Ms. Ellison: You know who is an expert on the trolleys? Maybe Pete Koelsch. He is on the Transportation Committee in Monmouth County. He would be more of an expert on transportation than me.

Mr. Aumack: How do you spell that last name?

Ms. Ellison: Koelsch, Peter Koelsch. I know he is on the Transportation Commission or Committee, whatever they call it.

Mr. Aumack: Thank you. Let's go back a bit. Do you know what company your father worked for when he was an electrical engineer?

Ms. Ellison: He worked for Westinghouse.

Mr. Aumack: Westinghouse!

Ms. Ellison: Westinghouse in Newark.

Mr. Aumack: Now you moved from Keyport to Matawan in 1925. Describe, if you can, what Keyport was like, if you remember it at all.

Ms. Ellison: Keyport was a very nice waterfront town. A lot of people lived along the Bay, and it was a nice place to live. It was a good residential area.

Mr. Aumack: Was it very big?

Ms. Ellison: No. It was a small town, like many of the towns here in Jersey.

Mr. Aumack: Was it very rural, Keyport?

Ms. Ellison: No, it sort of depended more on the water, I think. There were more fishermen. It was not farming, like Matawan. It was just residential. And the main industry was fishing, I think.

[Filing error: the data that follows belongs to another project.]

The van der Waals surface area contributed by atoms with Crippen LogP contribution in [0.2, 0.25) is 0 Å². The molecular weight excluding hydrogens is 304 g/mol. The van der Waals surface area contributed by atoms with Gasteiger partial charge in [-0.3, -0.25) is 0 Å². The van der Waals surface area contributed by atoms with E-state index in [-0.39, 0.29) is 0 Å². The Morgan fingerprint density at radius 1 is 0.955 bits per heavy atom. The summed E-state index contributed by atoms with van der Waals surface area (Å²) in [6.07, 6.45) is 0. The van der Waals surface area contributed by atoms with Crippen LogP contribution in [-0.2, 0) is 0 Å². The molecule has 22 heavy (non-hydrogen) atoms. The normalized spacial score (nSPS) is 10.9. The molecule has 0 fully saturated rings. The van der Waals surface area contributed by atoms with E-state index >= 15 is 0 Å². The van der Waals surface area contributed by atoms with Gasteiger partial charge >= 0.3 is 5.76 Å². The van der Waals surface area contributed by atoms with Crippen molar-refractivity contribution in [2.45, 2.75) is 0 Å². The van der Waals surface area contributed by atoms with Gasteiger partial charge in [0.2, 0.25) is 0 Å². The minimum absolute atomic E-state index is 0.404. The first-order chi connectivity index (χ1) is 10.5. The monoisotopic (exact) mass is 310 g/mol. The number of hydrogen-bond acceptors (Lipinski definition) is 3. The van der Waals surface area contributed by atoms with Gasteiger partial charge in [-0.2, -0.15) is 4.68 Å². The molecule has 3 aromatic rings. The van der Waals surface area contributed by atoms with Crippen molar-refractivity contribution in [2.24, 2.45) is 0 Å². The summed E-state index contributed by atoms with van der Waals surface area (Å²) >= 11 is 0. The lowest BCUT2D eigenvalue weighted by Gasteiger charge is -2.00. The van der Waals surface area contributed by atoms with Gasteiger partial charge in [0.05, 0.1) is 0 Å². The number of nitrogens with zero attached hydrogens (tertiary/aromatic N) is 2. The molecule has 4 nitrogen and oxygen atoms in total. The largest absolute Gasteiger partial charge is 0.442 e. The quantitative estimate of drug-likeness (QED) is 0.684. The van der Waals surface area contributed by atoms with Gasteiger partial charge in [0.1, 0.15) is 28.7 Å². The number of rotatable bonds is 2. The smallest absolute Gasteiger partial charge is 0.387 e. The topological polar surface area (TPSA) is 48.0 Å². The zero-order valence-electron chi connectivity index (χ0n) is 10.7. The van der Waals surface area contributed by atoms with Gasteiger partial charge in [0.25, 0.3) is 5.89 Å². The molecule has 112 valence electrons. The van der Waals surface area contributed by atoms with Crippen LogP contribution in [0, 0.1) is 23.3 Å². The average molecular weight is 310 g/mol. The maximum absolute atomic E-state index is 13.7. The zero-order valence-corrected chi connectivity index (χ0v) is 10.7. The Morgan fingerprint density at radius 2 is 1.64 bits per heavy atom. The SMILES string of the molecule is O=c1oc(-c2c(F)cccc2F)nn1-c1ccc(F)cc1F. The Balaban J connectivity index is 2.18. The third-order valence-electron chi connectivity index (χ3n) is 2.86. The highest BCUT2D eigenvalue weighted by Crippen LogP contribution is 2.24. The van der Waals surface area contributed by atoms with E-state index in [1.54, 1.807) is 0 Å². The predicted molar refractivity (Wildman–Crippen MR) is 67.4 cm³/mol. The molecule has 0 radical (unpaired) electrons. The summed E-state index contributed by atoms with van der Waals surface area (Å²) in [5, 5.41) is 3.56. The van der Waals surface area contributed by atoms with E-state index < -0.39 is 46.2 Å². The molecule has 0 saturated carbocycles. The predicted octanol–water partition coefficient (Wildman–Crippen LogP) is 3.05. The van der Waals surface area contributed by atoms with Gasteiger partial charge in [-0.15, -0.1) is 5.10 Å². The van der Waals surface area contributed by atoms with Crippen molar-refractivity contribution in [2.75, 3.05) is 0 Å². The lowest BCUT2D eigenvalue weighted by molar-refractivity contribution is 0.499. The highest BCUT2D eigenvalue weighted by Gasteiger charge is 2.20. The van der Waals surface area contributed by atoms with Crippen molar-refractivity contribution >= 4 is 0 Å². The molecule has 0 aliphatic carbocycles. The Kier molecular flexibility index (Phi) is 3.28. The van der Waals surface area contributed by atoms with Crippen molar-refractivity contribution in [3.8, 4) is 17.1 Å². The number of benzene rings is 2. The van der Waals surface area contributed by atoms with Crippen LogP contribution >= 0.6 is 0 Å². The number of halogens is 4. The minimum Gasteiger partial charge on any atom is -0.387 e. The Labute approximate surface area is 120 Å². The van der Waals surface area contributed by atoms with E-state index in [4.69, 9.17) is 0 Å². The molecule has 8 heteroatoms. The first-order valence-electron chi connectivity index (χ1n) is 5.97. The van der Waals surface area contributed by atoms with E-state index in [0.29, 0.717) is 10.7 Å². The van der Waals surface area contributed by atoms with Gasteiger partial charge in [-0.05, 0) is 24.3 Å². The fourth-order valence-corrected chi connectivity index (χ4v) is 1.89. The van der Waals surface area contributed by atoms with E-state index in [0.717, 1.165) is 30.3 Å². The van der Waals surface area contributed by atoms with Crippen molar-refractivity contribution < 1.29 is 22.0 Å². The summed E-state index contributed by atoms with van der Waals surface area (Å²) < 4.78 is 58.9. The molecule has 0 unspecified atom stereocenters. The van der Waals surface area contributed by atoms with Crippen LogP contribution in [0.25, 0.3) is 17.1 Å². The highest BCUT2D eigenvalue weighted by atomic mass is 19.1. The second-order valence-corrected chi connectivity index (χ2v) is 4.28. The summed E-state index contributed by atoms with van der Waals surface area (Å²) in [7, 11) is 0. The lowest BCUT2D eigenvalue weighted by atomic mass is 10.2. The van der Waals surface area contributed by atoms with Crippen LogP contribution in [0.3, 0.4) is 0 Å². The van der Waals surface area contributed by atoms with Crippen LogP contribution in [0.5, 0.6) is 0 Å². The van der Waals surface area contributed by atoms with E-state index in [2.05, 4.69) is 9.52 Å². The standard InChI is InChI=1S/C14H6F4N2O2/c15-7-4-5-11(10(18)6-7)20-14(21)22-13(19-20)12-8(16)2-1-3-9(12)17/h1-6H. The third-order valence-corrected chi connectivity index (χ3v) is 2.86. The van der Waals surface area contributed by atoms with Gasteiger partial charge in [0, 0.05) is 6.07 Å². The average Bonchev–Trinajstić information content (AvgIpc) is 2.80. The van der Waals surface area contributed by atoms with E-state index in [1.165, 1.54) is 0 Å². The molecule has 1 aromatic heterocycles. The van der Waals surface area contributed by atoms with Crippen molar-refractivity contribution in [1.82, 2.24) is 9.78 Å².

Mr. Aumack: Describe Matawan in 1925.

Ms. Ellison: Well, it was a small, rural town. The center of town had several streets on each side of Main Street. And then about three streets beyond were all farms. Of course the Township was mostly the farming part. And the Borough was the residential area.

Mr. Aumack: Oh, I see.

Ms. Ellison: Matawan Township was a large area. In the 1880s, maybe 1885 or 1886, the residents in the center of town decided to be free from the larger area, which was the Township. So they named themselves the Borough. Now Matawan Borough was surrounded by Matawan Township. 

Mr. Aumack: When the developments came in, like Strathmore, did you live in Strathmore? 

Ms. Ellison: No, I lived in Matawan. A lot of the people who came down to the developments were city people.

Mr. Aumack: New York City?

Ms. Ellison: Well, New York, Newark, or Jersey City. I knew a lot of people came from Staten Island, especially when they built the Verrazano Narrows Bridge.